ROUND ROCK, Texas — Elder Dusty Hone, a full-time missionary for The Church of Jesus Christ of Latter-day Saints, threw out the first pitch at the Round Rock Express vs. the Omaha Storm Chasers minor league baseball game Tuesday, April 18, 2017, at Dell Diamond for the home team’s annual Mormon Night.
“Nicely done,” the announcer said as the southpaw threw the ball a little high but made it over home plate to the pitcher. A choir of missionaries from the Texas San Antonio Mission then sang the national anthem.
Hone, who serves Spanish-speaking in the Texas San Antonio Mission, competed in the Little League World Series at age 12 and 14, but stopped playing baseball when he started high school so he could focus on wrestling.
“I went to three national tournaments my senior year — one in Iowa where I took second, one in Virginia Beach where I took first, and one in Reno, where I won as well,” Hone said.
The four-time All-American wrestler, from a fourth-generation ranching family in Cedar City, Utah, gained attention from Oklahoma State University’s wrestling coaches.
After visiting the campus, Hone told recruiters, “I’m not going on a mission. You don’t have to worry about that.”
He signed with them and became an OSU Cowboy beginning the summer term in 2014.
“I come from a family that is less active; inactive. We rarely went to church,” Hone said.
However, plans can change.
“Right when I hit college, I just started going to church,” Hone said.
As newcomers to Stillwater, Oklahoma, he made friends with Kirk and Patricia Anderson, a couple from Provo, who were newly called as full-time LDS Church Education System missionaries to teach Institute of Religion classes for students at OSU.
“Dusty was modest and humble about his accomplishments, but we came to find out that he was an outstanding wrestler,” Patricia Anderson said. “He had a thirst for knowledge of the gospel and came prepared to ask a lot of good questions. Over time, we watched his faith grow stronger and saw his testimony flourish.”
Hone shared how attending Institute helped him.
“I read the Book of Mormon for the first time,” he said. He also watched general conference for the first time. It was then that he felt the distinct impression that he should go on a mission. “I got on my knees and prayed about all this, and I found my answer,” he said.
OSU wrestling coach and two-time Olympic gold medalist John Smith supported Hone’s decision, but told him he should wait one more year, and that his second year of college is where he would really develop skills to become a better wrestler.
While his university coach was on board, Hone’s father took some convincing. Chris Hone had coached his son, Dusty, in wrestling practically his whole life, including through high school. Hone’s father questioned if his son’s decision to serve would jeopardize the scholarship that Dusty had worked to receive, Dusty Hone said. Chris, father of three sons, Zach, Cody, and Dusty, came around very quickly to the idea and became supportive.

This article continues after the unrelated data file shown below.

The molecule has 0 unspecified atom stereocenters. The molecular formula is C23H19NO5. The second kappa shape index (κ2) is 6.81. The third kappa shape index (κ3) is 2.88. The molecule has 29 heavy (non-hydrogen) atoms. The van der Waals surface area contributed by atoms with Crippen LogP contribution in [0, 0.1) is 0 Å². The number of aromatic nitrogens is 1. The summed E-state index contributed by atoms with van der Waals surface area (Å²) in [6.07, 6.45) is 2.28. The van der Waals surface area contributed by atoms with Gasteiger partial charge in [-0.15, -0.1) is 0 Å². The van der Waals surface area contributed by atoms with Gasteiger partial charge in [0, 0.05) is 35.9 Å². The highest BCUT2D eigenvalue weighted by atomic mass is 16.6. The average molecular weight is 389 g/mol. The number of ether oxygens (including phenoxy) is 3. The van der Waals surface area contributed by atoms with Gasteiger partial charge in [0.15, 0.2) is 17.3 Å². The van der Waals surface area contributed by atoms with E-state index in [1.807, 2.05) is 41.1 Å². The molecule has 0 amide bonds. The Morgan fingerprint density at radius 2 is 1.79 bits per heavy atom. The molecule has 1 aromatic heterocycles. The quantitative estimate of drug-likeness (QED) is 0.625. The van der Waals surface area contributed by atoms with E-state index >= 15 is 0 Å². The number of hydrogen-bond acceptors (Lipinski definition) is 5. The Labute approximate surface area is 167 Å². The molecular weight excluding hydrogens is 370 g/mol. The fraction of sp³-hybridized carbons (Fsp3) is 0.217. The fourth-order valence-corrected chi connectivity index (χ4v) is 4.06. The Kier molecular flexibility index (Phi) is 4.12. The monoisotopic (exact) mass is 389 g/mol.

“I had to wait a year and a half, anticipating being here on my mission,” Dusty Hone said. “I received a couple of callings in the church. The first one was the second counselor the Sunday School presidency, then I became the president the next year. I had no idea what I was doing. I don’t have much church background, but I guess the Lord trusts me with that.”
“This kid is so easy to love, impossible not to love,” John Valletta, Institute director, said of Hone.
Patricia Anderson said, “He often brought his non-member wrestling friends to Institute class, to Soup Tuesday and family home evening activities. He was not ashamed of the gospel of Christ and openly shared his testimony with those around him.”
His mission call arrived in Oklahoma while he was in New York for the college national wrestling finals, supporting his team. Valletta helped retrieve the mail with his mission call, opened it and then sent a text message with the news. With his parents by his side in Central Park, Hone was able to share with them where he would spend the next two years of his life, but not until they had explored the grounds of the Manhattan New York Temple together.3 comments on this story
Ten months into his mission, the most important thing that Hone has learned is that “God can work through weak people to do amazing things and change other people’s lives.”
Hone’s mother, JoNell said of her son, “He’s always been an inspiration to a lot of people.”
Hone currently serves in San Antonio with Elder Spencer Webb, from Colorado Springs, Colorado. Hone says the two things he loves most about Texas are the people and the food. Hone plans to return to Oklahoma State University after his mission.
Kelly J. Larson is a coordinating council media specialist for the Austin area of the North America Southwest Region. She studied journalism at Brigham Young University and the University of Colorado Boulder.